/philosophy : scientific method : inductive and deductive strength : completeness/ : a conclusion of science or a method of science which is fully researched, complete in alternative address, entire in its domain of necessity-based research, absolute in its determinations and unqualified by agenda, special pleading or conditions. A conclusion which is complete in every reasonable avenue of examination; fully vetted or constituted by all entitled to conduct such review/research. This plenary entitled group to include the sponsors who raised Ockham’s Razor necessity in the first place, as well as those stakeholders who will be directly placed at risk by such a conclusion or research avenue’s ramifications.
Therefore, we see that the simply playground of ‘fallacy and fact’ is not sufficient basis from which to determine sound scientific conclusion. Instead, I carry in mind a framework of argument theory, involving a hierarchy of the five primary argument issues in descending order of importance, which is prioritized like this
/philosophy : argument strength : evaluation heirarchy/ : the formal and informal methods of evaluating the robust, weak or fatal nature of argument validity.
1. Coherency – argument is expressed with elements, relationships, context, syntax and language which conveys actual probative information
2. Soundness – premises support or fail to adequately support its proposed conclusion
3. Formal Theory – strength and continuity of predicate and logical calculus (basis of formal fallacy)
4. Inductive Strength – sufficiency of completeness and exacting inference which can be drawn
5. Factualness – validity of information elements comprised by the argument or premises
6. Informal Strength – informal critique of expression, intent or circumstantial features
Articles 1 through 3 above are often potentially fatal to an argument, while article 2 is the only Formal Fallacy concerned item. Articles 4 and 5 may only serve to weaken an argument or its propositions. However, articles 4 and 5 may also be used as pretense and distraction.
This is why fake skeptics scream so often about ‘facts’, ‘evidence’ and (informal) ‘fallacies’, because
- Facts constitute a relatively weak form inference as compared to soundness, predicate and logical deduction; offering a playground of slack and deception/diversion in the process of boasting about argument strength or lack thereof, and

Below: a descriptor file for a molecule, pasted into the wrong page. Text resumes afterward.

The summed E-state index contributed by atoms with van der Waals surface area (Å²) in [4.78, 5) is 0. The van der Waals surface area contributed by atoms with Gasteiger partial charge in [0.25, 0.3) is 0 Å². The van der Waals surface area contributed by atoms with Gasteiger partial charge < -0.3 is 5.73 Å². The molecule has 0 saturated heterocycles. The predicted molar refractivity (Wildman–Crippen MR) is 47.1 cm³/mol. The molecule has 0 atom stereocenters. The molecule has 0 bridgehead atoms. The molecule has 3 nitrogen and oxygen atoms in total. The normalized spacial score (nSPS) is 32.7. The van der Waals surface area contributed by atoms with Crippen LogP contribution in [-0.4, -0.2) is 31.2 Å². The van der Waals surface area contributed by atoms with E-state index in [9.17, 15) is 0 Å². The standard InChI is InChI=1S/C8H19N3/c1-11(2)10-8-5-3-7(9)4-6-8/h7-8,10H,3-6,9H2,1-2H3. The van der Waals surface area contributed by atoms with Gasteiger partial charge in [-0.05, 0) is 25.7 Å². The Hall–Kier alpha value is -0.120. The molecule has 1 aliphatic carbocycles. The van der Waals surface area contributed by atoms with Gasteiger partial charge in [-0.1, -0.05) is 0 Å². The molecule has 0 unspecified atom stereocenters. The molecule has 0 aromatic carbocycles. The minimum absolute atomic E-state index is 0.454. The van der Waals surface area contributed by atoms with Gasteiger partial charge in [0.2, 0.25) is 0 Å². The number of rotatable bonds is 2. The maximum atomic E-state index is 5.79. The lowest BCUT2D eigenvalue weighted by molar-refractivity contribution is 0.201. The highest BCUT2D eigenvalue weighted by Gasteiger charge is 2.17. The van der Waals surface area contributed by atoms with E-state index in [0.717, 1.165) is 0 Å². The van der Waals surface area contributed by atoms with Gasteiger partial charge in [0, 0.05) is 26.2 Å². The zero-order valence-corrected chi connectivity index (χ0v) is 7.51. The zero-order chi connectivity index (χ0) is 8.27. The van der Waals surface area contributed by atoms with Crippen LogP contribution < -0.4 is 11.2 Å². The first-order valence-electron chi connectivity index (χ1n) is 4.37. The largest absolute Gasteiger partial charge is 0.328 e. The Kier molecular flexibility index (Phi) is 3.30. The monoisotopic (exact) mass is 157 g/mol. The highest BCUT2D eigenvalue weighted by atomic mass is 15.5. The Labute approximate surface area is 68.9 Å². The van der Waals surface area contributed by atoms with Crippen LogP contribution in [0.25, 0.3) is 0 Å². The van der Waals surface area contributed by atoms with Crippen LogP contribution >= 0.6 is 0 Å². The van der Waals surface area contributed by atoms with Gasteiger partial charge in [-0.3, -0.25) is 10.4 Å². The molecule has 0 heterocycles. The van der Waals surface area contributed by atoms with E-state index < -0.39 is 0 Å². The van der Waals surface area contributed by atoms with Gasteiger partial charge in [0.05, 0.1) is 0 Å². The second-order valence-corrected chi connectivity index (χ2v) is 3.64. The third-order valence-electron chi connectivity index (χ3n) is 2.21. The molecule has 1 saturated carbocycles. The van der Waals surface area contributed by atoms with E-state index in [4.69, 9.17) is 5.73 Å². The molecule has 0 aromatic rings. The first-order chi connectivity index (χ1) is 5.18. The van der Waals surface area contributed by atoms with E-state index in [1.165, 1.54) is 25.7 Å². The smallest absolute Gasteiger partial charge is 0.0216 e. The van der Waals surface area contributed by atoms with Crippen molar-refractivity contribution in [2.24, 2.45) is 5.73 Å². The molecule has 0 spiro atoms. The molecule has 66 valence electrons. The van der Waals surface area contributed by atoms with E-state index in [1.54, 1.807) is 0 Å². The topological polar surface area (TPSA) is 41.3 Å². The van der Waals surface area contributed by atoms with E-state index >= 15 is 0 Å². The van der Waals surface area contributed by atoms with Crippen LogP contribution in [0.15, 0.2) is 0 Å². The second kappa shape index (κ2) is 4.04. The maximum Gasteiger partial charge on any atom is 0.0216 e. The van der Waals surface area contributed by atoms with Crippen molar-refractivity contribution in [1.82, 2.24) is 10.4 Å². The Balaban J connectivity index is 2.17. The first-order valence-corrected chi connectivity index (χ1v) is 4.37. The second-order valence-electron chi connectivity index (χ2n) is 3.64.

- Most faking skeptics do not grasp principles of soundness, predicate and logical calculus, nor the role of induction inference in the first place. ‘Facts’ are the first rung on the hierarchy which they possess the mental bandwidth to understand and debate.
- A deductive falsification finishes its argument at the Soundness and Formal Theory levels of strength assessment. It is conclusive regardless of circumstantial informal issues. These are rendered moot precisely because falsification has been attained. Faking skeptics seek to distract from the core modus ponens of a falsification argument by pulling it down into the mud of circumstantial ‘facts’ instead; relying upon the reality that most people cannot discern falsification from inference.
- Informal ‘fallacies’ sound like crushing intellectual blows in an argument, when in fact most of the time they are not. These are tool of those who seek to win at all costs, even if upon an apparent technicality. An arguer who possesses genuine concern about the subject, is not distracted by irrelevant or partially salient technicality.
- Provided that articles 1 through 4 are sound, observation is always stronger than philosophy. This includes instances of accusation of anecdote, once an Ockham’s Razor necessity is established. Fake skeptics hold this relationship in reverse, and in the resulting promotion of article 5 above its normal importance, conduct pseudoscience.
It is not that facts and evidence are not important, rather it is the critical modus ponens in how they are employed, which is salient (see The Tower of Wrong). So the philosopher must be careful about how such mechanisms as informal critique and facts are employed. It is usually ethical to maintain discipline around your formal and informal critiques of an opponent’s argument. Point out fatal flaws – but only ask questions concerning informal fallacies and facts, because they may be immaterial to the issue at hand. In the end, either technique is employed so as to help the opponent become more clear (and hopefully valuable) in their argument, and not as a means of destroying and bashing a person, nor an attempt to make one’s self appear to be ‘smart’.
Such motives are not indicative of a concern over the subject at all, rather simply an ego which is out of control (an informal ‘fallacy’).
1. Rosen, Stanley; The Philosopher’s Handbook: Essential Readings from Plato to Kant, Random House Reference, New York, April 2003; pp. 581 – 589.
2. Newton, Sir Isaac; Mathematic Principles of Natural Philosophy (The Principia); Propositions: Proposition 6, Theorem 6; London, 12 Jan 1725.
3. Wikipedia: Newton’s law of universal gravitation; https://en.wikipedia.org/wiki/Newton%27s_law_of_universal_gravitation.
4. Hansen, Hans, “Fallacies”, The Stanford Encyclopedia of Philosophy (Summer 2015 Edition), Edward N. Zalta (ed.), URL = <https://plato.stanford.edu/archives/sum2015/entries/fallacies/>.
5. Wikipedia: Formal Fallacy; https://en.wikipedia.org/wiki/Formal_fallacy.